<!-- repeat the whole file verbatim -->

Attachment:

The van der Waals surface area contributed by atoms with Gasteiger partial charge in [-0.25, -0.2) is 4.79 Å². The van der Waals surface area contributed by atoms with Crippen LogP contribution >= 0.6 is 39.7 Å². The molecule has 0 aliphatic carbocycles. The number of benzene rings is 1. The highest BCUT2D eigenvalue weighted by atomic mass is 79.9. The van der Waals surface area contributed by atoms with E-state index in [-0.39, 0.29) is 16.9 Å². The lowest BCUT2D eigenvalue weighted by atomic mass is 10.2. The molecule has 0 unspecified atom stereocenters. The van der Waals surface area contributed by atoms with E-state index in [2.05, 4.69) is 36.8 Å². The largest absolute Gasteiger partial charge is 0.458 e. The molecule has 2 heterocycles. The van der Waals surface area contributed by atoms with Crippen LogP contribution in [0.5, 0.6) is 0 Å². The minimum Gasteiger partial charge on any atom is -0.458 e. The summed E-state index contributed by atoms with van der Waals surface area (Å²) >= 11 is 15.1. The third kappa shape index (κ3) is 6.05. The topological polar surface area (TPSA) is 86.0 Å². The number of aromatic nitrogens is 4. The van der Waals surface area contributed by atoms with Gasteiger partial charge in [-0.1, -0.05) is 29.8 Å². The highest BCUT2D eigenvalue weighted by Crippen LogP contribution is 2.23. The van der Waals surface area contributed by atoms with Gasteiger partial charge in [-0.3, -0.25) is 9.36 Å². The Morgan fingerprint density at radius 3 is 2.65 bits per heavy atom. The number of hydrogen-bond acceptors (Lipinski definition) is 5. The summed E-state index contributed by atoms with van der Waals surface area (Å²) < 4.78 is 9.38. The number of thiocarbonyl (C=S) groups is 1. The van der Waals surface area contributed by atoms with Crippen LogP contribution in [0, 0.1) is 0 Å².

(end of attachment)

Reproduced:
The van der Waals surface area contributed by atoms with Gasteiger partial charge in [-0.25, -0.2) is 4.79 Å². The van der Waals surface area contributed by atoms with Crippen LogP contribution >= 0.6 is 39.7 Å². The molecule has 0 aliphatic carbocycles. The number of benzene rings is 1. The highest BCUT2D eigenvalue weighted by atomic mass is 79.9. The van der Waals surface area contributed by atoms with E-state index in [-0.39, 0.29) is 16.9 Å². The lowest BCUT2D eigenvalue weighted by atomic mass is 10.2. The molecule has 0 unspecified atom stereocenters. The van der Waals surface area contributed by atoms with E-state index in [2.05, 4.69) is 36.8 Å². The largest absolute Gasteiger partial charge is 0.458 e. The molecule has 2 heterocycles. The van der Waals surface area contributed by atoms with Crippen LogP contribution in [0.5, 0.6) is 0 Å². The minimum Gasteiger partial charge on any atom is -0.458 e. The summed E-state index contributed by atoms with van der Waals surface area (Å²) >= 11 is 15.1. The third kappa shape index (κ3) is 6.05. The topological polar surface area (TPSA) is 86.0 Å². The number of aromatic nitrogens is 4. The van der Waals surface area contributed by atoms with Gasteiger partial charge in [-0.1, -0.05) is 29.8 Å². The highest BCUT2D eigenvalue weighted by Crippen LogP contribution is 2.23. The van der Waals surface area contributed by atoms with Gasteiger partial charge in [-0.3, -0.25) is 9.36 Å². The Morgan fingerprint density at radius 3 is 2.65 bits per heavy atom. The number of hydrogen-bond acceptors (Lipinski definition) is 5. The summed E-state index contributed by atoms with van der Waals surface area (Å²) < 4.78 is 9.38. The number of thiocarbonyl (C=S) groups is 1. The van der Waals surface area contributed by atoms with Crippen LogP contribution in [0, 0.1) is 0 Å².